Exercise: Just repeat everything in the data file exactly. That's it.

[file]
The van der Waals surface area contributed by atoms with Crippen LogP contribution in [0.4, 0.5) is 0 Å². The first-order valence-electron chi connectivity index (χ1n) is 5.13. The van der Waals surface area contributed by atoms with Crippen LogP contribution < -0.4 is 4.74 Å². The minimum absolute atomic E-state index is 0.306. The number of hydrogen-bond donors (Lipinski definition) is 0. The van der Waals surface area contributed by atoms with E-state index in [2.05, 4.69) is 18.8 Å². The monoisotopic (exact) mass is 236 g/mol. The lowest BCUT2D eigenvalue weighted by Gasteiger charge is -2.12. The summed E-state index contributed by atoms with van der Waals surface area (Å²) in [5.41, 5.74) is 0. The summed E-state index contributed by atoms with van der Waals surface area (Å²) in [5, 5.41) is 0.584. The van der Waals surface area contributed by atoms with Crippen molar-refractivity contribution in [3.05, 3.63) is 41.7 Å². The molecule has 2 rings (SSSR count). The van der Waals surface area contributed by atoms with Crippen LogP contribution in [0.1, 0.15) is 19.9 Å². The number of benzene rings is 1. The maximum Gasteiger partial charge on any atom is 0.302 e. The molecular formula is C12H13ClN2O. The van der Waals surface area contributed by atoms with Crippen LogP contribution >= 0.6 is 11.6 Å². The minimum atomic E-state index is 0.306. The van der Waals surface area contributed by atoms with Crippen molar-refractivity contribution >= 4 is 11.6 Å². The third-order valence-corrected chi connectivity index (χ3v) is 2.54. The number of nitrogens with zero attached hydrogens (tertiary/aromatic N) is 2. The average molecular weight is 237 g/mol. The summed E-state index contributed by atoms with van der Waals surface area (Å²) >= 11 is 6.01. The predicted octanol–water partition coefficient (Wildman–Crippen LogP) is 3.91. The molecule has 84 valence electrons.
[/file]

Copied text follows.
The van der Waals surface area contributed by atoms with Crippen LogP contribution in [0.4, 0.5) is 0 Å². The first-order valence-electron chi connectivity index (χ1n) is 5.13. The van der Waals surface area contributed by atoms with Crippen LogP contribution < -0.4 is 4.74 Å². The minimum absolute atomic E-state index is 0.306. The number of hydrogen-bond donors (Lipinski definition) is 0. The van der Waals surface area contributed by atoms with E-state index in [2.05, 4.69) is 18.8 Å². The monoisotopic (exact) mass is 236 g/mol. The lowest BCUT2D eigenvalue weighted by Gasteiger charge is -2.12. The summed E-state index contributed by atoms with van der Waals surface area (Å²) in [5.41, 5.74) is 0. The summed E-state index contributed by atoms with van der Waals surface area (Å²) in [5, 5.41) is 0.584. The van der Waals surface area contributed by atoms with Crippen molar-refractivity contribution in [3.05, 3.63) is 41.7 Å². The molecule has 2 rings (SSSR count). The van der Waals surface area contributed by atoms with Crippen LogP contribution in [0.1, 0.15) is 19.9 Å². The number of benzene rings is 1. The maximum Gasteiger partial charge on any atom is 0.302 e. The molecular formula is C12H13ClN2O. The van der Waals surface area contributed by atoms with Crippen LogP contribution >= 0.6 is 11.6 Å². The minimum atomic E-state index is 0.306. The van der Waals surface area contributed by atoms with Crippen molar-refractivity contribution >= 4 is 11.6 Å². The third-order valence-corrected chi connectivity index (χ3v) is 2.54. The number of nitrogens with zero attached hydrogens (tertiary/aromatic N) is 2. The average molecular weight is 237 g/mol. The summed E-state index contributed by atoms with van der Waals surface area (Å²) >= 11 is 6.01. The predicted octanol–water partition coefficient (Wildman–Crippen LogP) is 3.91. The molecule has 84 valence electrons.